Supported by the AFL-CIO, close political ally of recalled Democrat Senator Angela Giron and endorsed by Progressive Majority. Those are three traits the average political observer wouldn’t assign to a winning candidate in the Republican heartland of Douglas County.
Not Ronda Scholting, however. The school board candidate and liberal activist has a plan. She’ll claim she’s nonpartisan.
Scholting, a registered Democrat, is running for Douglas County school board in a union-backed slate along with Bill Hodges, Barbra Chase and Julie Keim.
In an effort to downplay the slate’s liberalism all four candidates are trying to avoid partisan labels.
But that’s a tough sell with folks like Scholting on the slate, who sticks out like a sore thumb among the Jimmy Hoffa acolytes.
A quick perusal of her donation records shows that Scholting’s largest political donation of her career was a max-out donation of $400 to recalled Senator Angela Giron when she first ran for office. Giron returned the favor, giving Scholting $100 when Scholting ran for the Parker Fire District last year.
Let’s just say an anti-gun politician who was thrown from office deep in Democratic Pueblo will not be a helpful ally in Douglas County.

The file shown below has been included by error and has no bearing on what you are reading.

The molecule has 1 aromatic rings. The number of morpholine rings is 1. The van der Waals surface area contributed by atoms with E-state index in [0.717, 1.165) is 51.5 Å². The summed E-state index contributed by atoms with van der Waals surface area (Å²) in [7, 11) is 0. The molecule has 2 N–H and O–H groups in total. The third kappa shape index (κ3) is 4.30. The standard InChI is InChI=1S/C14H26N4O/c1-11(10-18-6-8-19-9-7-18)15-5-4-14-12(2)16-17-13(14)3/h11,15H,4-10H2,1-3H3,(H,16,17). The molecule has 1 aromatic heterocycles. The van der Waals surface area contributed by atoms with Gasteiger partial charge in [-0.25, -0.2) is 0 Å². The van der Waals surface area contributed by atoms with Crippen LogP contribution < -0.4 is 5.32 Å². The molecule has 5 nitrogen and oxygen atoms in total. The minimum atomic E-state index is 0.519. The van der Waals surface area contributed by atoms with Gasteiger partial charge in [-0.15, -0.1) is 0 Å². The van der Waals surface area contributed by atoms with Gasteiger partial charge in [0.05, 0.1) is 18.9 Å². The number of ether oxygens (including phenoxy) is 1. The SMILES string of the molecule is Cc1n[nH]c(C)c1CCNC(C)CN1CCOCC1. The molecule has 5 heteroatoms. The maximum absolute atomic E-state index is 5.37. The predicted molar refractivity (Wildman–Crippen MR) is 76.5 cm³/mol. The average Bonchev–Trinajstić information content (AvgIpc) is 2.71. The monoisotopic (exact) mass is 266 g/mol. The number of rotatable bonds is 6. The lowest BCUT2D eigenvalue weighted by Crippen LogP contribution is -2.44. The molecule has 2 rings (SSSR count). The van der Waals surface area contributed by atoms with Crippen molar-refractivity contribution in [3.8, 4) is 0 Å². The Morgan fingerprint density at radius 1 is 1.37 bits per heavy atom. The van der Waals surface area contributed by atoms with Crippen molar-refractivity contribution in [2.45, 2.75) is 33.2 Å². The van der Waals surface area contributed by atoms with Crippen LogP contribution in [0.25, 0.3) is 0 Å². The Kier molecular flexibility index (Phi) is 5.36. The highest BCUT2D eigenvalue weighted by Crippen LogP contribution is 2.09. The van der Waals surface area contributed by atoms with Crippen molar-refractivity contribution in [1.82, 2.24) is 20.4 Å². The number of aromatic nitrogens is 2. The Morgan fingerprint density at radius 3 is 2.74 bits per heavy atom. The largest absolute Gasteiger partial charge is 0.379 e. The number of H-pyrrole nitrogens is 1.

Adding fuel to the left-wing fire, Scholting also carries the endorsement of two major left wing groups – Progressive Majority and the Network for Public Education (NPE).
NPE, education observers might recall, is the group founded by Diane Ravitch — a woman Democratic Congressman Jared Polis called an “evil woman who is doing such harm to public education.”
If that wasn’t enough to sink Scholting and her fellow left-wing extremists, the four candidate slate is being backed by the AFL-CIO affiliated Douglas County Federation of Teachers.
With that kind of record, we too would probably downplay our political past in Douglas County. We just wouldn’t expect it to work.
UPDATE: Also notable is the fact that Scholting has picked a fight with conservative radio host Mike Rosen on 850KOA, doctoring a Rosen interview with her opponent to make it seem like her opponent was attacking mothers in the county. After intense criticism, Scholting pulled down the doctored clip. But not before making an enemy of a conservative metro-area media powerhouse.